Equation 11 defines the first possible fitness function \(FV_{o1}\) to use. The equation consists of a sum of sums over all MBSs. At first, the possible deltas of rates for the BHSFs are considered (\(\varDelta {\widetilde{r}}_{BH}\)). As described in Sect.2, the algorithm aims to increase the rates of the RNs, while protecting the rates of the MBS UEs. Therefore, the delta of the RN BH n is weighted by a scalar \(\omega _{n}\), which represents the number of two hop UE to be served by an individual RN. The higher \(\omega _{n}\) will be, the more important \(\varDelta\)rate becomes for the considered RN BH, because the RN needs to serve more two hop UEs. Second, the sum of the deltas of the rates for all MBS UEs during the BHSF is taken into account. It is additionally weighted by the factor \(\frac{{N_{DL_{m}}}}{N_{2H_{m}}}\) which represents the importance of the sum. The more MBS UEs are attached to the MBS directly, the more important it will be also to serve these UEs and thus, the rates of them are more important. On the other hand if the RNs attached to the MBSs, \(N_{RN_{m}}\) needs to serve more UEs \(N_{2H_{m}}\), the sum will be less prioritized. The next sum represents the value of delta rates for the UEs attached directly to the MBS and possibly served during the ALSF. Here an additional weight takes into account the importance of the sum. If a high number of two hop UEs are needed to be served by the RN attached to the donor MBS the more important the sum of the delta rates in the ALSF becomes to counteract on losses for the directly attached UE in the BHSF. Last but not least, the sum of the RN ALSF is considered as well. This aims not to introduce additional interference caused by the RNs when the AL rate is low and therefore, more PRBs would be needed for transmissions. This becomes the more relevant, the more two hop UE need to be served by RNs. Because of that, the additional weight \(\frac{{N_{2H_{m}}}}{N_{DL_{m}}}\) gives the sum more importance when more two hop UEs have to be served. Furthermore, the term gets less important if a relatively higher number of MBS UEs are attached and need better conditions to compensate possible losses in the BHSF.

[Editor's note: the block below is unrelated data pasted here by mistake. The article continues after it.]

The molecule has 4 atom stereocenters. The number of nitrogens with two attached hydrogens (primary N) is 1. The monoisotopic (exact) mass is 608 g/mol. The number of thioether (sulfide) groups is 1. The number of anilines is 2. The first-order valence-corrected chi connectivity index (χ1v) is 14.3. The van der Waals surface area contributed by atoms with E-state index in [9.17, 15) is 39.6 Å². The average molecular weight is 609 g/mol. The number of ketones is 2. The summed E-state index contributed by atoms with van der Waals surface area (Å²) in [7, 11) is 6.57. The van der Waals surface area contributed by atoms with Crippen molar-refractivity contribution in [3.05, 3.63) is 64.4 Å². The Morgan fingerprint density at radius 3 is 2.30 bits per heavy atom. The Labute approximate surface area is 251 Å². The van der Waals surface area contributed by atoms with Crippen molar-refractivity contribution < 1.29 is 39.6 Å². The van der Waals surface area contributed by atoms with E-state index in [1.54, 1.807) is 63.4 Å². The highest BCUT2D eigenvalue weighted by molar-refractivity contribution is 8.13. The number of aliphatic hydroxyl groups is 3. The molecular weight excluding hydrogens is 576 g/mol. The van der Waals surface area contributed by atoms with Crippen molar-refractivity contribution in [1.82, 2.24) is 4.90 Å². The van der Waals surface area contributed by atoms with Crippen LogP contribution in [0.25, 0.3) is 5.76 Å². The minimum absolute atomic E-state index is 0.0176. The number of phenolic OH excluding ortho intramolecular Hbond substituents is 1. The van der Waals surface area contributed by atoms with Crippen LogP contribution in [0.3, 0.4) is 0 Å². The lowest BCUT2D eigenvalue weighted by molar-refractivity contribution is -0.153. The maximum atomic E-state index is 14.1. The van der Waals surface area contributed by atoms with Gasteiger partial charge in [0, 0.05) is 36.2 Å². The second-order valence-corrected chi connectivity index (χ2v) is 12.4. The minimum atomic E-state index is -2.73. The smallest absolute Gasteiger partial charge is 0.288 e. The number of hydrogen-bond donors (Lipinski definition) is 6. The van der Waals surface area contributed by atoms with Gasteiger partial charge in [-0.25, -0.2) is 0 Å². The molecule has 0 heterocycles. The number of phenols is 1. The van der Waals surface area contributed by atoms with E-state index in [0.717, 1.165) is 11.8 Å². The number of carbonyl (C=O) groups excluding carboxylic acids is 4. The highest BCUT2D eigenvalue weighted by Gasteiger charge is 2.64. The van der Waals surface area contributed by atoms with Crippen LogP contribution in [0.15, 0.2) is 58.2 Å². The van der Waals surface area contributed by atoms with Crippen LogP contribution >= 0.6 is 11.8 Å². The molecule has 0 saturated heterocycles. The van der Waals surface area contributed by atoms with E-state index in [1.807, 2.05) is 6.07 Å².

$$\begin{aligned} \text{FV}_{\text{o1}}(g,i)= & {} \sum _{\text{m=1}}^{\text{M}_{\text{BS}}}\Big (\sum _{\text{n=1}}^{\text{N}_{\text{RN}_{\text{m}}}}\varvec{\omega }_{\text{m,n}}\cdot \varDelta \widetilde{\text{r}}_{\text{BH}}(m,n)+\frac{{\text{N}}_{\text{DL}_{\text{m}}}}{\text{N}_{\text{2H}_{\text{m}}}}\cdot \sum _{\text{u=1}}^{\text{U}_{\text{UE}_{\text{m}}}}\varDelta \widetilde{\text{r}}_{\text{BH}}(m,u) \; \\ \nonumber&+\frac{{\text{N}}_{\text{2H}_{\text{m}}}}{\text{N}_{\text{DL}_{\text{m}}}}\cdot \Big (\sum _{\text{u=1}}^{\text{U}_{\text{UE}_{\text{m}}}}\varDelta \widetilde{\text{r}}_{\text{AL}}(m,u)+\sum _{\text{r=1}}^{\text{R}_{\text{UE}_{\text{m}}}}\varDelta \widetilde{\text{r}}_{\text{2H}_{\text{m}}}(m,r) \Big )\Big ) \end{aligned}$$